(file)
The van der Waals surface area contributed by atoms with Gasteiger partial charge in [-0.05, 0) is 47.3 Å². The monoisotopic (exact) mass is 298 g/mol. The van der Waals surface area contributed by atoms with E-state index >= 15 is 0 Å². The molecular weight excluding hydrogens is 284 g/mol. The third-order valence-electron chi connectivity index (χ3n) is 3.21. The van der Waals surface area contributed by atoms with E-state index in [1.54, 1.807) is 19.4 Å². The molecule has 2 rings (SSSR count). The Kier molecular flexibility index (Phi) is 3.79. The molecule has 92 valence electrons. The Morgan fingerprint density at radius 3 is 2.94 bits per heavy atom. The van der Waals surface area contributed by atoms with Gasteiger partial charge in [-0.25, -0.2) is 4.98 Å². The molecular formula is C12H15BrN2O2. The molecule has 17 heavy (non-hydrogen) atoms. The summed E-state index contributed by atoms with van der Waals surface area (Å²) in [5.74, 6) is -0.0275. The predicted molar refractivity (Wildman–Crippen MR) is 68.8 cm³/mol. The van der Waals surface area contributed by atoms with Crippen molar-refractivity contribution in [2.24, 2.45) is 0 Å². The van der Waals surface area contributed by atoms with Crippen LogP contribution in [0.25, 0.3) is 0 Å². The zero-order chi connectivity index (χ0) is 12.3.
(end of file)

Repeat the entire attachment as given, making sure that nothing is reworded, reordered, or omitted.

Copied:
The van der Waals surface area contributed by atoms with Gasteiger partial charge in [-0.05, 0) is 47.3 Å². The monoisotopic (exact) mass is 298 g/mol. The van der Waals surface area contributed by atoms with E-state index >= 15 is 0 Å². The molecular weight excluding hydrogens is 284 g/mol. The third-order valence-electron chi connectivity index (χ3n) is 3.21. The van der Waals surface area contributed by atoms with E-state index in [1.54, 1.807) is 19.4 Å². The molecule has 2 rings (SSSR count). The Kier molecular flexibility index (Phi) is 3.79. The molecule has 92 valence electrons. The Morgan fingerprint density at radius 3 is 2.94 bits per heavy atom. The van der Waals surface area contributed by atoms with Gasteiger partial charge in [-0.25, -0.2) is 4.98 Å². The molecular formula is C12H15BrN2O2. The molecule has 17 heavy (non-hydrogen) atoms. The summed E-state index contributed by atoms with van der Waals surface area (Å²) in [5.74, 6) is -0.0275. The predicted molar refractivity (Wildman–Crippen MR) is 68.8 cm³/mol. The van der Waals surface area contributed by atoms with Crippen molar-refractivity contribution in [2.24, 2.45) is 0 Å². The van der Waals surface area contributed by atoms with Crippen LogP contribution in [0.25, 0.3) is 0 Å². The zero-order chi connectivity index (χ0) is 12.3.